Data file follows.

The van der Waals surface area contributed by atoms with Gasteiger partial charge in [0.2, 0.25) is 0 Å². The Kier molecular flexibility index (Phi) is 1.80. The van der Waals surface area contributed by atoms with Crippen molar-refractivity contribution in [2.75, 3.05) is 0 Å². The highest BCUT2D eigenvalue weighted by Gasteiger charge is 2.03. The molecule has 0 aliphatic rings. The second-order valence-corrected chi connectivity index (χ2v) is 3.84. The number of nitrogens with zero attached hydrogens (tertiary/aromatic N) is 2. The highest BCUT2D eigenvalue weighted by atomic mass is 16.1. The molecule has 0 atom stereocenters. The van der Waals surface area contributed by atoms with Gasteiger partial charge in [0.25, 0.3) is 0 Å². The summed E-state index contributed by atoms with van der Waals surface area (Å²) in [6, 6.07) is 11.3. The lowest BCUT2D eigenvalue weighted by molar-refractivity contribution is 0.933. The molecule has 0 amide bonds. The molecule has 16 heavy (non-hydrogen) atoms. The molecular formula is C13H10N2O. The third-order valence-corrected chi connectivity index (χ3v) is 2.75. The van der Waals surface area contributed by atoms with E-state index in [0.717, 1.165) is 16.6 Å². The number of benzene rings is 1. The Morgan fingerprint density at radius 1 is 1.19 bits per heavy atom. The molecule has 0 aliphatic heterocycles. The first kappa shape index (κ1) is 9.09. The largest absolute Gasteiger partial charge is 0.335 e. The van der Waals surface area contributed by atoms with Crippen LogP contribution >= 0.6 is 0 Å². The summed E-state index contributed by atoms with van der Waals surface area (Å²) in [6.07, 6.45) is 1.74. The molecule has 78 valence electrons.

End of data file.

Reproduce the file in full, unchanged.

The van der Waals surface area contributed by atoms with Gasteiger partial charge in [0.2, 0.25) is 0 Å². The Kier molecular flexibility index (Phi) is 1.80. The van der Waals surface area contributed by atoms with Crippen molar-refractivity contribution in [2.75, 3.05) is 0 Å². The highest BCUT2D eigenvalue weighted by Gasteiger charge is 2.03. The molecule has 0 aliphatic rings. The second-order valence-corrected chi connectivity index (χ2v) is 3.84. The number of nitrogens with zero attached hydrogens (tertiary/aromatic N) is 2. The highest BCUT2D eigenvalue weighted by atomic mass is 16.1. The molecule has 0 atom stereocenters. The van der Waals surface area contributed by atoms with Gasteiger partial charge in [0.25, 0.3) is 0 Å². The summed E-state index contributed by atoms with van der Waals surface area (Å²) in [6, 6.07) is 11.3. The lowest BCUT2D eigenvalue weighted by molar-refractivity contribution is 0.933. The molecule has 0 amide bonds. The molecule has 16 heavy (non-hydrogen) atoms. The molecular formula is C13H10N2O. The third-order valence-corrected chi connectivity index (χ3v) is 2.75. The van der Waals surface area contributed by atoms with E-state index in [0.717, 1.165) is 16.6 Å². The number of benzene rings is 1. The Morgan fingerprint density at radius 1 is 1.19 bits per heavy atom. The molecule has 0 aliphatic heterocycles. The first kappa shape index (κ1) is 9.09. The largest absolute Gasteiger partial charge is 0.335 e. The van der Waals surface area contributed by atoms with Crippen LogP contribution >= 0.6 is 0 Å². The summed E-state index contributed by atoms with van der Waals surface area (Å²) in [6.07, 6.45) is 1.74. The molecule has 78 valence electrons.